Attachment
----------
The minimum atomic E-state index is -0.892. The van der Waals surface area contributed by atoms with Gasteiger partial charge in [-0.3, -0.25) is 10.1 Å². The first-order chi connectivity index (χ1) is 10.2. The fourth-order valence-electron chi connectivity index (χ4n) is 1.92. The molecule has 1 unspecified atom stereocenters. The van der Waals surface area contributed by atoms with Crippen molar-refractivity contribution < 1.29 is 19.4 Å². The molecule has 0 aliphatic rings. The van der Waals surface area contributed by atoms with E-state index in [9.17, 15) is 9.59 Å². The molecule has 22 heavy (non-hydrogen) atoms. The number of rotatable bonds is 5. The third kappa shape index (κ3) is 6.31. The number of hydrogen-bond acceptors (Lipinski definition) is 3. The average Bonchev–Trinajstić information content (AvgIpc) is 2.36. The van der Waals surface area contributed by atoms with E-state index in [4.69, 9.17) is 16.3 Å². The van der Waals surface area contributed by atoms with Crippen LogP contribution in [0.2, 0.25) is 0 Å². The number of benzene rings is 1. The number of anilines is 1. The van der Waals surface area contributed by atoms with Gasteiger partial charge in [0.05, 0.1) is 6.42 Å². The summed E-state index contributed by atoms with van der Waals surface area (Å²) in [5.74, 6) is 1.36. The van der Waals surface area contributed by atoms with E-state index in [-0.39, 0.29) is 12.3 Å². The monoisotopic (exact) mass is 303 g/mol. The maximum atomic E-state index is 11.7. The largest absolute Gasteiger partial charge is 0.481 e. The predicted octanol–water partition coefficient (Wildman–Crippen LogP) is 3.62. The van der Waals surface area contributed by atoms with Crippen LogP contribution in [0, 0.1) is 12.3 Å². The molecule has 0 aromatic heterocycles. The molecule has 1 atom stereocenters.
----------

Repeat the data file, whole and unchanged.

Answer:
The minimum atomic E-state index is -0.892. The van der Waals surface area contributed by atoms with Gasteiger partial charge in [-0.3, -0.25) is 10.1 Å². The first-order chi connectivity index (χ1) is 10.2. The fourth-order valence-electron chi connectivity index (χ4n) is 1.92. The molecule has 1 unspecified atom stereocenters. The van der Waals surface area contributed by atoms with Crippen molar-refractivity contribution < 1.29 is 19.4 Å². The molecule has 0 aliphatic rings. The van der Waals surface area contributed by atoms with E-state index in [9.17, 15) is 9.59 Å². The molecule has 22 heavy (non-hydrogen) atoms. The number of rotatable bonds is 5. The third kappa shape index (κ3) is 6.31. The number of hydrogen-bond acceptors (Lipinski definition) is 3. The average Bonchev–Trinajstić information content (AvgIpc) is 2.36. The van der Waals surface area contributed by atoms with E-state index in [4.69, 9.17) is 16.3 Å². The van der Waals surface area contributed by atoms with Crippen LogP contribution in [0.2, 0.25) is 0 Å². The number of benzene rings is 1. The number of anilines is 1. The van der Waals surface area contributed by atoms with Gasteiger partial charge in [0.05, 0.1) is 6.42 Å². The summed E-state index contributed by atoms with van der Waals surface area (Å²) in [5.74, 6) is 1.36. The van der Waals surface area contributed by atoms with E-state index in [-0.39, 0.29) is 12.3 Å². The monoisotopic (exact) mass is 303 g/mol. The maximum atomic E-state index is 11.7. The largest absolute Gasteiger partial charge is 0.481 e. The predicted octanol–water partition coefficient (Wildman–Crippen LogP) is 3.62. The van der Waals surface area contributed by atoms with Crippen LogP contribution in [0, 0.1) is 12.3 Å². The molecule has 0 aromatic heterocycles. The molecule has 1 atom stereocenters.